“A recent client asked for a New Ritual to relieve some of the anxiety of her daily urban commute… For the mornings, we choreographed the “zip up dance” based on zipping in good feelings from her home environment, and provided a sachet for her to gather fresh herbs from her garden to take into the subway for holding and smelling. For the evening, we choreographed a happening where a masseuse met her at a specified place and time on the subway platform where she then received a hand, arm, shoulder, and neck massage while waiting for her train. She reported a great sense of emotional and physical relief in her daily commute, now having both the ongoing sachet collection morning ritual to take into the train, plus a reason to smile on the subway platform in the evenings with the massage memory. Both activities added to the memory of the space.”
We found the photo above on New Daily Dance’s website, under the header CONSUME TIME INSTEAD OF SPENDING IT,an idea that stopped us in our tracks. read more…
This week’s TimeOut New York features “The Most Stylish New Yorkers”, a study in sartorial imagination and possibility. We were happy to see our old friend Fritz Karch, Director of Collecting at Martha Stewart Living, wonderfully dressed head to toe in plaids. And we loved Lori Goldstein, stylist and designer for Logo Instant Chic,’s wise view of what fashion really is:
“Clothes and accessories are the paint, and you are the canvas. Experiment and play.”
“My hat serves as crown, battle cap, halo or horns, and most important, protector of my psyche.”
O-h-h-hhh. That’s what a hat can be!
When we were scouts long ago, there was nothing so satisfying as getting a merit badge. Now Disorderly Goods has designed a series that would make a lovely gift for child or adult. We’re thinking one or two would make an especially charming Valentine. Buy one for $10, a few, or all with the Over-achiever 12-pack for $114.00. They’re available at Supermarket.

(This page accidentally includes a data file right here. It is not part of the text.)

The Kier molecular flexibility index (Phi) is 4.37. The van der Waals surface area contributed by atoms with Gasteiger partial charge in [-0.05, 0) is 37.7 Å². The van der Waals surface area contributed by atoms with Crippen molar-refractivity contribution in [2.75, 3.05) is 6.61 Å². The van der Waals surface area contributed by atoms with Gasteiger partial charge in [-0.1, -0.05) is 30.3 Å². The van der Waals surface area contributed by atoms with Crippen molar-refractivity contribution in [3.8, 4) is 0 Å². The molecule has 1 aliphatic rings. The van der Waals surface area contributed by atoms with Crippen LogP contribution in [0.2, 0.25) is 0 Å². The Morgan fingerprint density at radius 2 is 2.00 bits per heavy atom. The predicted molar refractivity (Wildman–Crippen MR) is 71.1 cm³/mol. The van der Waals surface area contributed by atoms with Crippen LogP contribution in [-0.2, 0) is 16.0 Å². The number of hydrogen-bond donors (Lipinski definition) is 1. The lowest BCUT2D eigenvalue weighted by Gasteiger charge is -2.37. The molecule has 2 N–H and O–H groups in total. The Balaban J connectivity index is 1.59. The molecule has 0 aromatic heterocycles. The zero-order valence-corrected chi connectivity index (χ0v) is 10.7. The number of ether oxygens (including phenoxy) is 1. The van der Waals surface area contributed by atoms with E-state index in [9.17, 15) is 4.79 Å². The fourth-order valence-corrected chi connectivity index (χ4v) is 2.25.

Here are some favorites:
The Sprout: for growing from adversity
The Dipper: for dreaming big
The Heart: for giving a shit
The Illusionist: for being good with your hands
Zen Stones: for living a life of balance
Happiness Serotonin: serotonin molecule, for finding happiness.
We think they’d also make good Reminder Badges, of things about ourselves that we need to remember, but sometimes forget.
This is how we feel when our minds make some big creative connection…(maybe without the music…)
via Design Observer
This stunning video is well worth the riveting 9 minutes it takes to watch it, even (or especially) in the midst of a busy day. Part of Sundance’s short film program, it is a moving, beautifully filmed documentary about Skateistan, Afghanistan’s first co-educational skateboarding school, created by Oliver Percovich to help kids dealing with a life of war, poverty and destruction, “to build kids’ confidence…and give them a voice.”
Says Fazilla, a 12-year-old girl living in Kabul:
I work in the street and sell chewing gum. Life is hard for me personally because my family is poor, sometimes we can’t afford enough eat. At Skateistan, I dont feel that my surroundings are ruined, I feel as though I’m in a nice place.
Skateboarding totally changes the view. Such a simple brilliant idea.
This piece in the New York Times tells the story.
“Dr. King’s Friends Console Each Other”, taken by Henry Groskinsky in the hours after King’s murder in Memphis in 1968.
Here is Dr. King’s remarkable biography, much of which we did not know.
Shift two letters of ‘worrier’ (and your thinking, slightly) and you become…
I confess that a couple of times I’ve followed hipster guys wearing precariously sagging pants down the street just to see how they handled the balancing act, as the pants began to inch down past mid-crack. Sometimes their gait would turn cowboy-ish, as they bowed their legs trying to keep the pants at the perfect level. It amazed me how long these guys could go without hiking their pants up, which seemed to be some sort of personal challenge. They could go for blocks, walking the line between cool and the embarrassment of pants around ankles. “How does this work?” I’d ask myself, and wonder if they weren’t wearing some kind of secret suspender. What an amazing fashion statement!
I read in Fashion Bomb Daily that “Sagging, which originated in US prisons due to oversized uniforms and the banning of belts to prevent suicide and other violent acts, somehow parlayed itself into mainstream attire.” Pretty complex stuff going on here.